Many nanotechnology and biotechnology applications rely on how tiny metal particles arrange themselves on flat surfaces. These patterned structures on the nanometre scale are of great importance in making novel electronic, magnetic and photonic devices. Therefore being able to accurately characterise them is vital. However, this can be very challenging and sometimes requires several different techniques to find the detailed shape and chemical composition of the nanoparticles. A group of researchers from Diamond employed a technique called X-ray standing wave (XSW) on Diamond’s Test Beamline B16 to probe the average vertical size of metal nanoparticles on a substrate surface with accuracies of better than 1nm. This work has been published in the journal Physical Review B.
Dispersion of metal nanoparticles on flat surfaces has attracted considerable interest in several nanotechnology, biotechnology and quantum dot applications. For example, molecular printing of nanoparticles is highlighted as a method for creating an organized precursor structure on a substrate surface for locating nanowires and carbon nanotubes. To fully exploit the surface it is vital that it can be adequately characterised. Currently the most commonly used techniques for visualising these patterned nanostructures are scanning electron microscopy (SEM) and atomic force microscopy (AFM). However these techniques are time consuming and do not provide any information on the physical and chemical state of the nanoparticles. As a result complementary methods are frequently required.
X-ray Standing Waves (XSW) have already been used in surface condensed matter physics to characterise heavy ions deposited on organic monolayers, in polymer films and in thick Langmuir-Blodgett films However, it has not been used to examine the structure of metal nanoparticles on surfaces. In this study bright X-rays emitted from a bending magnet on beamline B16 at Diamond, monochromatized from a Si (111) double crystal monochromator, were allowed to excite metal nanoparticle samples at grazing incidence angles.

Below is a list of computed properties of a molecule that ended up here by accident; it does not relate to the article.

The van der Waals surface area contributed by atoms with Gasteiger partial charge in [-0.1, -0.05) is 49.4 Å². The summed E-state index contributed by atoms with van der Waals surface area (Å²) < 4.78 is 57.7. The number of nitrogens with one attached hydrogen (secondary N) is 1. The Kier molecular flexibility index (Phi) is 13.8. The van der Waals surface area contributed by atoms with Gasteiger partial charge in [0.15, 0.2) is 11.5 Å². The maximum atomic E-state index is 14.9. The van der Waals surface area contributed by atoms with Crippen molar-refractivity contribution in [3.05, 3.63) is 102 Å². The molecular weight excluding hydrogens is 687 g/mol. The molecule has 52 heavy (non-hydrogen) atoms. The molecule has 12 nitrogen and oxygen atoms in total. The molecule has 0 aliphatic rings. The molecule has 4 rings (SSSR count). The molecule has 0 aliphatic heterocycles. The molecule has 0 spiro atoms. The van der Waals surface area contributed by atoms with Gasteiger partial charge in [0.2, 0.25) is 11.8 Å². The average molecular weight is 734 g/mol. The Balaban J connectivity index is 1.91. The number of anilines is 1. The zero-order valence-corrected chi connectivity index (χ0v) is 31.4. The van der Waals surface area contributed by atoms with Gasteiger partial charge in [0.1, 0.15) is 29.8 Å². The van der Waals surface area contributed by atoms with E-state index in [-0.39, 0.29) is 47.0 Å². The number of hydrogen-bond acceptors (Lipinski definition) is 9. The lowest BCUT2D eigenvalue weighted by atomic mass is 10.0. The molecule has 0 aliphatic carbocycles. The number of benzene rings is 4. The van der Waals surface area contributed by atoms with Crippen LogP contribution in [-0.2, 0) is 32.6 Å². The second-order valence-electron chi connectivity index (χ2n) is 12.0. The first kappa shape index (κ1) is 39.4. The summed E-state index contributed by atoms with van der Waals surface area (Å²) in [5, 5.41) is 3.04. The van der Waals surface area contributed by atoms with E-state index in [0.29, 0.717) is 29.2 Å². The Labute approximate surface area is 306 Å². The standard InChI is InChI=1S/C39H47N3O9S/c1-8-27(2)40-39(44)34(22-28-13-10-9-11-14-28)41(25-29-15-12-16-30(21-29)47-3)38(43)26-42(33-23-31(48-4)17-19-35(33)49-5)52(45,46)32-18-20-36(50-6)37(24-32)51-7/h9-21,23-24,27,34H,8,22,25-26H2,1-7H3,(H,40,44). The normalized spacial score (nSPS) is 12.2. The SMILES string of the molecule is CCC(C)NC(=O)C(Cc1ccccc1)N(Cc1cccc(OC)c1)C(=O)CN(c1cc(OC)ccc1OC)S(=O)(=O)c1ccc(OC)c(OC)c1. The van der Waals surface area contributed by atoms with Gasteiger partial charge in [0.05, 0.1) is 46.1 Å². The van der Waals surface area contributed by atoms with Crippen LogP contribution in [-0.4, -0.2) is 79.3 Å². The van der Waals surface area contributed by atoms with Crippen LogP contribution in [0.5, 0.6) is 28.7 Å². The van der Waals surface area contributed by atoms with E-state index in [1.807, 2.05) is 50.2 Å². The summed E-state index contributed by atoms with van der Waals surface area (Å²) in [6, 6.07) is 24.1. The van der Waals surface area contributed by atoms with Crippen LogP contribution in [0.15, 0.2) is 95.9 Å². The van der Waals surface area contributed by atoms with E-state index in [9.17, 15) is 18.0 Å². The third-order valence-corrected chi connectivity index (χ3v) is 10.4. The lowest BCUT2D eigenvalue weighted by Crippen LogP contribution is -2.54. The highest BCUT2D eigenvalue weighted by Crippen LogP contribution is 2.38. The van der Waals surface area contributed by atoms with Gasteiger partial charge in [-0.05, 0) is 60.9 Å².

The new approach provides element specific analysis of the nanoparticles and therefore is applicable for analyzing all kinds of metal and metalloid mixture of nanoparticles distribution on a flat surface, for their surface morphology and chemical compositions. The method does not depend on the crystalline or amorphous nature of the nanoparticles. The method also has the advantage of being able to examine nanoparticle distribution in a liquid medium, or buried inside a coating layer. A single measurement determines the average size of the nanoparticles over large surface areas, obviating the need to perform several measurements over small regions of the specimen, as is commonly required in more conventional probes like atomic force microscopy and optical micro-interferometery.
“We expect that this method has great potential to infer internal structure of the nanoparticles. It could be find wide spread applications, especially for analyzing nanostructure materials for their structural and electronic properties.”
Manoj Tiwari, Postdoctoral Research Associate on B16
M. K. Tiwari, K. J. S. Sawhney, Tien-Lin Lee, S. G. Alcock and G. S. Lodha, Probing the average size of self-assembled metal nanoparticles using x-ray standing waves, Phys Rev B, 80 (July 2009)
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